This Friday's UFC on FX 2 introduces the Flyweight division to the UFC with a pair of title eliminator fights. UFC fighters Joseph Benavidez and Demetrious Johnson make up two of the participants, but the remaining two are names who UFC fans be not be familiar with. Yesterday, I profiled Ian McCall. Today here's a look at Benevidez's opponent - Yasuhiro Urushitani.
At 35 years old and with 10 years and nearly 30 fights worth of experience, Urushitani is the veteran of this tournament. But despite this experience, this will be the first time Urushitani has ever fought outside of either Japan or South Korea. The vast majority of his fights have come in Japan's Shooto organization - a long-time home for fights in the lowest weight classes. Urushitani debuted for Shooto in 2001. Over the years, he has faced Japan's top names in the division, including "BJ" Shinichi Kojima and Mamoru Yamaguchi. He also holds a win over TUF champion John Dodson. His time in Shooto accounts for all the draws in his record (19-4-6) as the draw is a common judges' decision there.
After establishing himself as a fighter always near the top, Urushitani went on a strong 5-0 run starting in late 2008 that put him as the elite fighter in his division in Japan. During that run, he won the Shooto Bantamweight title (for Shooto, this is the Flyweight equivalent with a 123 pound limit) and defending it. Known more for decisions than his finishing power, Urushitani has scored 3 finishes in these 5 wins. His last fight was a successful title defense last July.
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Of the four Flyweight tournament fighters, Urushitani is the most focused on a single discipline. He is, by a significant margin, a striker. It's rare that he goes to the ground or uses any kind of grappling, unless it's to block an opponent's takedown attempt. This provides an interesting aspect to the tournament, as on the one hand, he is very accomplished in his striking, but on the other, he may not be as comfortable outside of that area.
More analysis, plus fight footage, in the full entry.
As a striker, Urushitani is more of a counter-striker. He tends to start slow in fights, feeling out his opponents for the first few minutes. He'll then begin to increase his output, usually with his hands as the primary weapon. He's fast with those hands, and will almost always respond to an opponent's strike with a counter-punch of his own. One thing I really like about his style is that unlike some counter-fighters, he doesn't demand that the fight come to him. Urushitani is happy to push the action forward and go on the offense, but still counter as he is coming forward. That ability to both move ahead while slipping punches and countering is a great skill that he employs well.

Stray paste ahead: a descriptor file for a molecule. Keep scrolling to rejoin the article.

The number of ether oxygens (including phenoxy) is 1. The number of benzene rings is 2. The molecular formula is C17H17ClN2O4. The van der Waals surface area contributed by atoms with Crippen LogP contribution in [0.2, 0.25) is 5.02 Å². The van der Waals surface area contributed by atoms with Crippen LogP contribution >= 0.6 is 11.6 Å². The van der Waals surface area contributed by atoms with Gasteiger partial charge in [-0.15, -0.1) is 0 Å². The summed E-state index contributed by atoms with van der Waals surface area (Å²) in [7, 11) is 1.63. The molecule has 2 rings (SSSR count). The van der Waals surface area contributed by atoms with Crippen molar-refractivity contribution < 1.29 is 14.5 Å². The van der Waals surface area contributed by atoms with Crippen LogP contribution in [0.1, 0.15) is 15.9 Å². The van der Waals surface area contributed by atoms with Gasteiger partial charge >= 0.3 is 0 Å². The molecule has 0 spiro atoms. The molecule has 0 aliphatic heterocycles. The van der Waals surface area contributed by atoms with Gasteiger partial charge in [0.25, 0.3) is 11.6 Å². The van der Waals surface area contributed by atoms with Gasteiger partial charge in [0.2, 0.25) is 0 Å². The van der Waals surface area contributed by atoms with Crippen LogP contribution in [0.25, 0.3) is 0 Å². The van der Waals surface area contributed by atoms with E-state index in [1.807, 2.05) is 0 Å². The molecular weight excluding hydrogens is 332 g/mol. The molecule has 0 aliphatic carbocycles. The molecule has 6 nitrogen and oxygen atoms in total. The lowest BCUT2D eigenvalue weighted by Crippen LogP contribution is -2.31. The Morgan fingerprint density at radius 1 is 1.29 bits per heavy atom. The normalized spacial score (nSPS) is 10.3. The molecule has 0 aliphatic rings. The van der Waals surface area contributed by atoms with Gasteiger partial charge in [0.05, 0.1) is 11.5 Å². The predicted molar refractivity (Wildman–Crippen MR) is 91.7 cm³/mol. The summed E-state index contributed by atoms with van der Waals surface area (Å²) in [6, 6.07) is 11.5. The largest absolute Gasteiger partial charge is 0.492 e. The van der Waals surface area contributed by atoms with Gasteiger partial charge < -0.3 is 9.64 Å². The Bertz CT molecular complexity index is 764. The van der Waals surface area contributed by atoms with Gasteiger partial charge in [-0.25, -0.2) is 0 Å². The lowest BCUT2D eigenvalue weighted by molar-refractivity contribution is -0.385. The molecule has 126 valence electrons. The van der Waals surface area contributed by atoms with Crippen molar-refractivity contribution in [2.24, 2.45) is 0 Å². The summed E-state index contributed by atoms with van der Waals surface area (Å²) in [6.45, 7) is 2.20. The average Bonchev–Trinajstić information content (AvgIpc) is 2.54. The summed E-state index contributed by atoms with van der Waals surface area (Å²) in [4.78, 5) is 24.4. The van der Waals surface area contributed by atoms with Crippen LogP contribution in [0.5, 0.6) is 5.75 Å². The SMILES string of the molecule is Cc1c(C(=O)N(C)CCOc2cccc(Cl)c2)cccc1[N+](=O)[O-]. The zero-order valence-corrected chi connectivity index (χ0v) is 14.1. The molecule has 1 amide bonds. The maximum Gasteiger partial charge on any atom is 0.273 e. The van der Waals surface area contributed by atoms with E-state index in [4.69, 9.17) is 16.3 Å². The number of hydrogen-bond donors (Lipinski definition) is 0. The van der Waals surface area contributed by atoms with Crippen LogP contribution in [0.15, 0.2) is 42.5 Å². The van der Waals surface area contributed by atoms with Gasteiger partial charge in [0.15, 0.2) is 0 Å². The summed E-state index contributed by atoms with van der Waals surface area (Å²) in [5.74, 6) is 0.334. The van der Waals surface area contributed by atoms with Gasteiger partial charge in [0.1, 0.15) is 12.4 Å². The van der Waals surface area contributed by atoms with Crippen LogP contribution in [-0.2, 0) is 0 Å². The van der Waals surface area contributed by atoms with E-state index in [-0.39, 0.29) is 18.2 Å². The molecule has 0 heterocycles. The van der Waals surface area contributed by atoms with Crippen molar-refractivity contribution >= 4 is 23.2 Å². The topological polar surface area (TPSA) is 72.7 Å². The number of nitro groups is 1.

Still, there are some criticisms of his style. In the past, his striking has been a bit too repetitive. He has a relatively small arsenal of punches he employs, and so could become predictable in fights. Lately, he has improved on this by mixing in more kicks.
A few other random observations on his striking: Urushitani is a southpaw and has a nice lead cross, which is a great punch for a southpaw fighter. He's good at using angles to get an advantageous position in an exchange. He seems to have a goal of landing last in exchanges, which works well for him. On the minus side, he loves the quick jumping knee, and frequently uses it, though does not have much success with it.
Overall, I would characterize him as a crafty striker with excellent fundamentals and very good hands. The big question mark for him is has he expanded his game to include all facets of MMA? Joseph Benavidez is a perfect opponent to try and answer this question. If the answer is no, then he may find himself struggling to find a permanent home in the UFC Flyweight division.
Urushitani (red trunks) vs. Takuya Mori
November 19, 2010